The Doctor's earlier conversation with his old Mentor K'Anpo Rimpoche, where he asks if it is really necessary for him to confront the Great One (and his own death) recalls Christ's conversation with God, just before his arrest and eventual crucifixion. The Christian theme is expanded upon further at the climax of Logopolis. Reviewing his current existence, (via flashbacks) the Fourth Doctor literally lets go of his ‘old life’, before finally reaching out to the ghostly Watcher (the Holy Spirit). Accepting the Spirit into him, the Doctor is then ‘born again’.

The Germanic concept of ‘Wyrd’ is also prominent in Logopolis. This is the foreknowledge and acceptance of one's own fate, and the way in which that individual then chooses to meet it. Although the Doctor is darkly affected by this meeting with the Watcher, presumably because he now knows that his time is up, he still accepts his calling to save the Universe, despite being aware of what the personal cost must be. The TV Movie, itself a regeneration story, is of course jammed full of biblical imagery, from serpents to resurrection and even a crucifixion complete with a crown of thorns!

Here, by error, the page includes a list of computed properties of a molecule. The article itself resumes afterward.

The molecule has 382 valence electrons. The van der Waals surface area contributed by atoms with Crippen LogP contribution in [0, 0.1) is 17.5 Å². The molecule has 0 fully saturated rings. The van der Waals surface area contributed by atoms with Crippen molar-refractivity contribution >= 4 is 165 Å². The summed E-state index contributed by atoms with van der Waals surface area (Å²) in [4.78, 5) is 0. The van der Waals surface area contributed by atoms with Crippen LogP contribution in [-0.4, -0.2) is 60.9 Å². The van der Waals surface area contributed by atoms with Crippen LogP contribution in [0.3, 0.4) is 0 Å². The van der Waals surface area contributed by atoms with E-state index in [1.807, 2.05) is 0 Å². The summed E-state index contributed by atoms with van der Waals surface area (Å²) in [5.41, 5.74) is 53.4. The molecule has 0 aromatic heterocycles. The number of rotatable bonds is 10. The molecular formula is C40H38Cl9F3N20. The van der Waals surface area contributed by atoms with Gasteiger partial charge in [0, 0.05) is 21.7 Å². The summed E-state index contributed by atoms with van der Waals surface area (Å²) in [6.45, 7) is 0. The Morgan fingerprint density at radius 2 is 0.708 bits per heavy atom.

If a serial is written well enough, it shouldn't diminish our enjoyment of a story if we don't, for example, recognise the Buddhist names in Kinda, or the Teutonic ones in Terminus, or not identify the many literary themes explore in Seasons 12-14 (themselves derived from far older Myths).

But examining such stories in this light can give clues as to why certain images or characters sometimes seem to strike such a profound and personal chord with us, which can resonate on an unexpectedly deep level. It might be that we are subconsciously recognising and relating to the latest in an endless line of ‘Faces’ belonging to key figures and themes from the timeless tradition of human Myth.

“Despite the superficial differences in appearance... at hearts his character is remarkably consistent. He is... impulsive, idealistic, ready to risk his life for a worthy cause. He still hates tyranny and oppression, and anything that is anti-life. He never gives in, and never gives up, however overwhelming the odds against him. The Doctor believes in good and fights evil. Though often caught up in violent situations, he is a man of peace. He is never cruel or cowardly. In fact, to put it simply, the Doctor is a hero. These days there aren't so many of them around.”
The Making of Doctor Who by Terrance Dicks & Malcolm Hulke

This item appeared in TSV 61 (December 2000).